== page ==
Disgraced lobbyist Jack Abramoff puts former beneficiaries of his fundraising work in the crosshairs in his new book, up to and including former North Dakota Senator Byron Dorgan:
He takes a shot at Byron Dorgan, the former Democratic senator from North Dakota: “Byron Dorgan railed against the ‘cesspool of greed’ surrounding my practice. I guess it wasn’t a cesspool when he had his hand out to take over $75,000 in campaign contributions from our team and clients.”
Dorgan fires back:
“He’s probably pretty upset with me because I helped lead the investigation that helped send him to prison.” The former senator told The Huffington Post that he never met Abramoff and never took any money from him. And though Dorgan said he did receive some money from tribal donors, the record shows that Abramoff steered Native American money away from Democrats, not toward them.
“He was both a liar and thief,” Dorgan said. “What we do know is that he was corrupt. That’s what we do know. For him to allege corruption of others is pretty Byzantine.”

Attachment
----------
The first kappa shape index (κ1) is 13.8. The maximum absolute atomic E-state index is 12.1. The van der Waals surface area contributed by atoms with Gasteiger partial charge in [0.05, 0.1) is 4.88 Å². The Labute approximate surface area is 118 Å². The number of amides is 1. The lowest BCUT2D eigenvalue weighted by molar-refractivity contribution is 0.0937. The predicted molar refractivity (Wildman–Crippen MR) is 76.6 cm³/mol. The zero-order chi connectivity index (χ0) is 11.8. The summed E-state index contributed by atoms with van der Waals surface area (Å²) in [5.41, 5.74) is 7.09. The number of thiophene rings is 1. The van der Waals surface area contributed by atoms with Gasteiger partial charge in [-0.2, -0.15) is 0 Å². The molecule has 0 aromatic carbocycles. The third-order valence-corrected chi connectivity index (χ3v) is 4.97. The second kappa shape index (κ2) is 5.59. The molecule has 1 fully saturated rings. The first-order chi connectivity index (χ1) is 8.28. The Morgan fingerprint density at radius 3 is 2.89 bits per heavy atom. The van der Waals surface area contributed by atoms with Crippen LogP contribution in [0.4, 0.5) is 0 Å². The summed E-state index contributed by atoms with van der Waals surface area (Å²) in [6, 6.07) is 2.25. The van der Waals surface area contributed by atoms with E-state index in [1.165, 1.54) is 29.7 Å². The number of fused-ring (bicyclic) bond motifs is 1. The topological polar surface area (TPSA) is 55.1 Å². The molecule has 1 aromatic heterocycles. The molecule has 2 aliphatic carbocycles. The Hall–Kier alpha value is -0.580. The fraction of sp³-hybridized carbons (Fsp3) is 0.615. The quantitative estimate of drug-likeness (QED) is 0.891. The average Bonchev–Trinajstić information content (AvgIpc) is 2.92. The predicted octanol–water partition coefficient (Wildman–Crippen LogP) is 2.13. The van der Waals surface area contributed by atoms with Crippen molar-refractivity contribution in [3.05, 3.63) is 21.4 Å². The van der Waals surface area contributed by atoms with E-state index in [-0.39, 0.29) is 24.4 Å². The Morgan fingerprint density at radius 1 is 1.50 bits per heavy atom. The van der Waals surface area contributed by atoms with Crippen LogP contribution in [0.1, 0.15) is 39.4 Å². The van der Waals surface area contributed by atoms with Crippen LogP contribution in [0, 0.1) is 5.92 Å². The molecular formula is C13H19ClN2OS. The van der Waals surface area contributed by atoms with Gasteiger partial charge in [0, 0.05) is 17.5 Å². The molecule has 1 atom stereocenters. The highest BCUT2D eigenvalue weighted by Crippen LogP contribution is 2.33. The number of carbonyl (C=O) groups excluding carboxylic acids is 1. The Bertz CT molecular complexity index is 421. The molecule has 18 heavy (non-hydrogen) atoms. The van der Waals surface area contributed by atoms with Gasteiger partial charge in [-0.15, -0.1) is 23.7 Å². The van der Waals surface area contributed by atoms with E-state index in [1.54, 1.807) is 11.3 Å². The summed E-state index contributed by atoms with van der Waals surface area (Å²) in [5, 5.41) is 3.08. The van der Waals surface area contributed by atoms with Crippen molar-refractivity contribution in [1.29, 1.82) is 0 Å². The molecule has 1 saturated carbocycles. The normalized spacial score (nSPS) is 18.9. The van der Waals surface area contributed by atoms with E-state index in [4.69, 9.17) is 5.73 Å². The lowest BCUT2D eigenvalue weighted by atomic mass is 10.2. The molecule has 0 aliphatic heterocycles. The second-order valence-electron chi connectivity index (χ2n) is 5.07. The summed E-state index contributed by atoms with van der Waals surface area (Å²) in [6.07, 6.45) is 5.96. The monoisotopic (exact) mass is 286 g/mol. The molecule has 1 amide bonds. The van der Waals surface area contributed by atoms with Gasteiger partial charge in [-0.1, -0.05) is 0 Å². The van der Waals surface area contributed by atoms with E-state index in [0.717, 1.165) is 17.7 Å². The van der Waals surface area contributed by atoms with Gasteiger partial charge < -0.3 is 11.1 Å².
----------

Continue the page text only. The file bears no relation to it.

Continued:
I’ve always found Dorgan’s claim that he never met Abramoff to be a little suspect. Maybe the two never did meet face to face, but Dorgan certainly got favors from Abramoff. The $73,000 in contributions directed at Dorgan from Abramoff clients is one thing (Dorgan was one of the top recipients of Abramoff contributions), as is Dorgan’s use of Abramoff’s suite at the MCI Center for a fundraiser as reported by the Washington Post in 2005:
In March 2001, Dorgan held a fundraising event during a hockey game in a skybox leased by an Abramoff company at MCI Center. But the senator said he believed that the box was controlled by Greenberg Traurig. The event was organized by Smith, the Democratic fundraiser, he added.
“I was unaware that Abramoff was involved,” Dorgan said.
Dorgan got tens of thousands of dollars in contributions from Abramoff clients, which Abramoff himself says he directed, and he held a swanky fundraiser at Abramoff’s suite.
But Dorgan totally didn’t know about Abramoff’s involvement in all that.
If you believe that, I’ve got a bridge to sell you.